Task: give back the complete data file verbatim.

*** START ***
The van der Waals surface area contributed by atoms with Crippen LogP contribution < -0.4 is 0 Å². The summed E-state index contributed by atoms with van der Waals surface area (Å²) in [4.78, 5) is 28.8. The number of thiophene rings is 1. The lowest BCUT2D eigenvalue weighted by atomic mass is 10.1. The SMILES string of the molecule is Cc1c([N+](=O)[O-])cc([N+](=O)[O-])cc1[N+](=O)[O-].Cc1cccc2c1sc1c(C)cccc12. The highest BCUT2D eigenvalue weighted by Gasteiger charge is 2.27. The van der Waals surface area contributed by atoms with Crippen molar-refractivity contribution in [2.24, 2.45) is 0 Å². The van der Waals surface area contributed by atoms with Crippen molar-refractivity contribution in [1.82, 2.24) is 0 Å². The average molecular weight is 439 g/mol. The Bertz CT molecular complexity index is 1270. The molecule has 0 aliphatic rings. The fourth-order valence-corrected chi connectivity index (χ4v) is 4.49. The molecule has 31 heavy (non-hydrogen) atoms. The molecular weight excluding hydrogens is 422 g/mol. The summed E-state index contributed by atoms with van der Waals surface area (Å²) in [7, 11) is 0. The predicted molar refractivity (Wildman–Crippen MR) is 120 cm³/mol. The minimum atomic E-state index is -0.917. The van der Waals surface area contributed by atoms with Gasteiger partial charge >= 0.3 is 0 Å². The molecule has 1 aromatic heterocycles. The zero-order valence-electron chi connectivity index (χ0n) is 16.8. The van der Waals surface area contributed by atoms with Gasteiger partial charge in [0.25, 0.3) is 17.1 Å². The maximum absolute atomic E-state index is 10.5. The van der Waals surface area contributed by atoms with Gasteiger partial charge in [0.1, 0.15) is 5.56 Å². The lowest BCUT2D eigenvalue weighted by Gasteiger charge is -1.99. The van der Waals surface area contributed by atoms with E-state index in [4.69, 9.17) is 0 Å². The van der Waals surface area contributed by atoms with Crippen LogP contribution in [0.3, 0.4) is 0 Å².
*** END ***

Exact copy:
The van der Waals surface area contributed by atoms with Crippen LogP contribution < -0.4 is 0 Å². The summed E-state index contributed by atoms with van der Waals surface area (Å²) in [4.78, 5) is 28.8. The number of thiophene rings is 1. The lowest BCUT2D eigenvalue weighted by atomic mass is 10.1. The SMILES string of the molecule is Cc1c([N+](=O)[O-])cc([N+](=O)[O-])cc1[N+](=O)[O-].Cc1cccc2c1sc1c(C)cccc12. The highest BCUT2D eigenvalue weighted by Gasteiger charge is 2.27. The van der Waals surface area contributed by atoms with Crippen molar-refractivity contribution in [2.24, 2.45) is 0 Å². The van der Waals surface area contributed by atoms with Crippen molar-refractivity contribution in [1.82, 2.24) is 0 Å². The average molecular weight is 439 g/mol. The Bertz CT molecular complexity index is 1270. The molecule has 0 aliphatic rings. The fourth-order valence-corrected chi connectivity index (χ4v) is 4.49. The molecule has 31 heavy (non-hydrogen) atoms. The molecular weight excluding hydrogens is 422 g/mol. The summed E-state index contributed by atoms with van der Waals surface area (Å²) in [7, 11) is 0. The predicted molar refractivity (Wildman–Crippen MR) is 120 cm³/mol. The minimum atomic E-state index is -0.917. The van der Waals surface area contributed by atoms with Gasteiger partial charge >= 0.3 is 0 Å². The molecule has 1 aromatic heterocycles. The zero-order valence-electron chi connectivity index (χ0n) is 16.8. The van der Waals surface area contributed by atoms with Gasteiger partial charge in [0.25, 0.3) is 17.1 Å². The maximum absolute atomic E-state index is 10.5. The van der Waals surface area contributed by atoms with Gasteiger partial charge in [0.1, 0.15) is 5.56 Å². The lowest BCUT2D eigenvalue weighted by Gasteiger charge is -1.99. The van der Waals surface area contributed by atoms with E-state index in [4.69, 9.17) is 0 Å². The van der Waals surface area contributed by atoms with Crippen LogP contribution in [0.3, 0.4) is 0 Å².